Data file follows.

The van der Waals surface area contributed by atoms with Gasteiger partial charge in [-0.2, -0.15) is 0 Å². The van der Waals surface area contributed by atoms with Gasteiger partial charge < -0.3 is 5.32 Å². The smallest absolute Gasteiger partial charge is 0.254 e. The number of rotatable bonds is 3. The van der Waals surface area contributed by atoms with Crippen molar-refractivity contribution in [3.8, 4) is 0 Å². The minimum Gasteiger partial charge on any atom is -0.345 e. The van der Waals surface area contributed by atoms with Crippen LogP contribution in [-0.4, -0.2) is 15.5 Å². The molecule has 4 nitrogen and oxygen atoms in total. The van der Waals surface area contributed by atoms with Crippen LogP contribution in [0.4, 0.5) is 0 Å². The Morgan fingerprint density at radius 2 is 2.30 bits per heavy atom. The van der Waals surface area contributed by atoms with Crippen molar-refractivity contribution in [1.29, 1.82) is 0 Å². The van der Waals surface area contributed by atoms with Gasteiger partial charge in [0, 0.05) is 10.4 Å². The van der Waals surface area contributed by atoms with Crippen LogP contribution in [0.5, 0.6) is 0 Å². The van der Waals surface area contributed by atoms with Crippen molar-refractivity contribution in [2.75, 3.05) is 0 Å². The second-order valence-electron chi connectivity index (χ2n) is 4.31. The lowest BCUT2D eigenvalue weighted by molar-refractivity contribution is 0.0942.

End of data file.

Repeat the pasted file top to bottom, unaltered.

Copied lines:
The van der Waals surface area contributed by atoms with Gasteiger partial charge in [-0.2, -0.15) is 0 Å². The van der Waals surface area contributed by atoms with Gasteiger partial charge < -0.3 is 5.32 Å². The smallest absolute Gasteiger partial charge is 0.254 e. The number of rotatable bonds is 3. The van der Waals surface area contributed by atoms with Crippen molar-refractivity contribution in [3.8, 4) is 0 Å². The minimum Gasteiger partial charge on any atom is -0.345 e. The van der Waals surface area contributed by atoms with Crippen LogP contribution in [-0.4, -0.2) is 15.5 Å². The molecule has 4 nitrogen and oxygen atoms in total. The van der Waals surface area contributed by atoms with Crippen LogP contribution in [0.4, 0.5) is 0 Å². The Morgan fingerprint density at radius 2 is 2.30 bits per heavy atom. The van der Waals surface area contributed by atoms with Crippen molar-refractivity contribution in [1.29, 1.82) is 0 Å². The van der Waals surface area contributed by atoms with Gasteiger partial charge in [0, 0.05) is 10.4 Å². The van der Waals surface area contributed by atoms with Crippen LogP contribution in [0.5, 0.6) is 0 Å². The van der Waals surface area contributed by atoms with Crippen molar-refractivity contribution in [2.75, 3.05) is 0 Å². The second-order valence-electron chi connectivity index (χ2n) is 4.31. The lowest BCUT2D eigenvalue weighted by molar-refractivity contribution is 0.0942.